Recent studies with the Ultrashape Contour I device have shown success in body contouring, but according to one expert in the field, positive cosmetic outcomes rely heavily on the selection of patients in terms of general physique.
Hong Kong - Liposuction is a sure bet for those overweight patients who are looking for a cosmetic procedure to rid themselves of excess and unwanted fat. That kind of procedure, however, is invasive and often goes hand-in-hand with adverse effects. Recent medical breakthrough technologies such as the Ultrashape Contour I can help these patients achieve this end non-invasively, with very positive aesthetic outcomes. However, according to a recent study in Asian patients, not all that glitters is gold.
Results showed that approximately 42 percent of patients decreased in abdominal circumference. Dr. Chan noticed, though, that approximately the same percentage of patients (46 percent) experienced similar results in weight loss, with a mean loss of 3.2 pounds.
"One of the problems with our results is the ambiguity as to whether the decrease in circumference in our patients is due to the weight loss, or is it the effects of the Contour I device? It is not clear how much the low-carbohydrate diet kept by patients plays a role here," Dr. Chan tells Dermatology Times.
He says younger patients and those patients who weighed more at baseline tended to have better results. However, the subjective improvement and degree of patient satisfaction at three months showed that 77 percent of patients were simply not happy with outcomes.
"Our results are very much different from a recent parallel Spanish study done with the Contour I device, conducted by Dr. Moreno-Moraga, in which up to 100 percent improvement was seen in patients. In the Spanish study, there was no weight change seen in patients, but contour results were optimal," he says.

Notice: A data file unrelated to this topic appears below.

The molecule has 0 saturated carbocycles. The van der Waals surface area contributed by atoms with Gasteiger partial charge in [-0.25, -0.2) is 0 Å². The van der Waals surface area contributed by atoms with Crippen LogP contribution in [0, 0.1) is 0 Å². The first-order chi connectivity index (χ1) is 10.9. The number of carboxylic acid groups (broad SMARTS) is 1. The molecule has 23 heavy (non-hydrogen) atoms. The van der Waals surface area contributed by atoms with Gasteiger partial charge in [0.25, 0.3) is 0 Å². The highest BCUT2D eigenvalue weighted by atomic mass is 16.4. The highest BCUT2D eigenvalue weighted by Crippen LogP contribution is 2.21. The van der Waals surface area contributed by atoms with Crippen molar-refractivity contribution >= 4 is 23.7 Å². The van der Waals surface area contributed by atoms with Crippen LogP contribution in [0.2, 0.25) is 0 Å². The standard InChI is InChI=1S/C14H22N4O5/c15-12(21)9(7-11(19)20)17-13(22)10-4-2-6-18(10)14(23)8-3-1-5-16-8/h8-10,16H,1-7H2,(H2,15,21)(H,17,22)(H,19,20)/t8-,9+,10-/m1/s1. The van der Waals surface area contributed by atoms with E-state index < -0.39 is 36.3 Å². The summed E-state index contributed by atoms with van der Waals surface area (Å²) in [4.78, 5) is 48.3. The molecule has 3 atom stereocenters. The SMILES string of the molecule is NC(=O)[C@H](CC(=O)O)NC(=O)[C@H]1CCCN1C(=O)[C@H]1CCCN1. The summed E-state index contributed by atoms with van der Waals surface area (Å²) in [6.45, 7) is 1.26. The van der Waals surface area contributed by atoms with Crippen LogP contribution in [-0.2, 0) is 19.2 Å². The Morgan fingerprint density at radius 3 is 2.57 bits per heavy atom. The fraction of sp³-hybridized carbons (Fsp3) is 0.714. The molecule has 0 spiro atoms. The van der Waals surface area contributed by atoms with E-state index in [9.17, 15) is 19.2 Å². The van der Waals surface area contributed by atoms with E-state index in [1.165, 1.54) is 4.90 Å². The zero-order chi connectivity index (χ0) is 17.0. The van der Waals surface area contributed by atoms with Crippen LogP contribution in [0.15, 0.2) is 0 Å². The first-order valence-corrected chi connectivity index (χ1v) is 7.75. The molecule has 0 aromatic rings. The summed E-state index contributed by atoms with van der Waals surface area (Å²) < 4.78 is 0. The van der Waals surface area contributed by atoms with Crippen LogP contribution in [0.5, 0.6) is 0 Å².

Dr. Chan hypothesizes that the discrepancy between the two study results could be twofold. He says the sheer size difference in the physique of Spanish and Asian subjects may play a role. The other "problem" may be due to the size of the current transducer offered by the Contour I device.
Where does the fat go?
One point that baffles Dr. Chan is the weight loss seen in his study patients. Dr. Chan says the billion-dollar question is: "Where does the fat go once it is destroyed noninvasively?"
Eleven subjects withdrew from the study. For some patients, the procedure was too time-consuming, each procedure lasting anywhere from one and a half to two hours. The other reason for withdrawal was that some patients experienced a lack of subjective improvement following the treatments, Dr. Chan says.
The results of the blood tests following the procedure were normal, Dr. Chan says. Patients complained only of minimal discomfort from the procedure, and the only adverse side effect recorded was the formation of a single blister.
"I believe that the device works to lose fat, but it should be a part of a combination therapy. It does not work as effectively in Asians because of possible design issues; mainly, the transducer is too big. The device might need to be modified to be able to treat patients with smaller body sizes and a smaller physique. This smaller transducer would probably need to focus at a shallower level," Dr. Chan says.
Disclosure: Dr. Chan reports no relevant financial disclosures.